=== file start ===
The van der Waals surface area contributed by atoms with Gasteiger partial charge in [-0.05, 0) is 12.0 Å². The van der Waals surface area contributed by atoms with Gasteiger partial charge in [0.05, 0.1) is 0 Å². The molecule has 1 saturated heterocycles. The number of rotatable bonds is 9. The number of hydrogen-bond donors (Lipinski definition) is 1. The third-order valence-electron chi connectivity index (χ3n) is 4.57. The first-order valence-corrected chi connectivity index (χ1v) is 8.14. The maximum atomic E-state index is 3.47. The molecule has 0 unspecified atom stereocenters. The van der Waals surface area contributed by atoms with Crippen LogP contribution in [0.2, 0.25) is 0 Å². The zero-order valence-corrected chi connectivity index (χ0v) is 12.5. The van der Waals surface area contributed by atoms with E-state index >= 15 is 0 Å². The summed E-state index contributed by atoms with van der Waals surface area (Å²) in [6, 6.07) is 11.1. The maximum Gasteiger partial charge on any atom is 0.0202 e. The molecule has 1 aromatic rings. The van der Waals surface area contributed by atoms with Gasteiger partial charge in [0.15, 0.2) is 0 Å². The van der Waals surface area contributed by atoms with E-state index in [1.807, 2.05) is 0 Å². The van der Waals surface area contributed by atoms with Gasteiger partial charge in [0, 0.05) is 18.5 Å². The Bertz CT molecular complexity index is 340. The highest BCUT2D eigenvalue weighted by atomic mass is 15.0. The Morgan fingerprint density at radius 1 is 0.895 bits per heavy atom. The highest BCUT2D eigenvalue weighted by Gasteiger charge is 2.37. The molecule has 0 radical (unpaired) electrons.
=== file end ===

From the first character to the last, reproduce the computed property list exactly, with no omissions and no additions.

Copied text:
The van der Waals surface area contributed by atoms with Gasteiger partial charge in [-0.05, 0) is 12.0 Å². The van der Waals surface area contributed by atoms with Gasteiger partial charge in [0.05, 0.1) is 0 Å². The molecule has 1 saturated heterocycles. The number of rotatable bonds is 9. The number of hydrogen-bond donors (Lipinski definition) is 1. The third-order valence-electron chi connectivity index (χ3n) is 4.57. The first-order valence-corrected chi connectivity index (χ1v) is 8.14. The maximum atomic E-state index is 3.47. The molecule has 0 unspecified atom stereocenters. The van der Waals surface area contributed by atoms with Crippen LogP contribution in [0.2, 0.25) is 0 Å². The zero-order valence-corrected chi connectivity index (χ0v) is 12.5. The van der Waals surface area contributed by atoms with E-state index >= 15 is 0 Å². The summed E-state index contributed by atoms with van der Waals surface area (Å²) in [6, 6.07) is 11.1. The maximum Gasteiger partial charge on any atom is 0.0202 e. The molecule has 1 aromatic rings. The van der Waals surface area contributed by atoms with Gasteiger partial charge in [0.15, 0.2) is 0 Å². The van der Waals surface area contributed by atoms with E-state index in [1.807, 2.05) is 0 Å². The van der Waals surface area contributed by atoms with Gasteiger partial charge in [0, 0.05) is 18.5 Å². The Bertz CT molecular complexity index is 340. The highest BCUT2D eigenvalue weighted by atomic mass is 15.0. The Morgan fingerprint density at radius 1 is 0.895 bits per heavy atom. The highest BCUT2D eigenvalue weighted by Gasteiger charge is 2.37. The molecule has 0 radical (unpaired) electrons.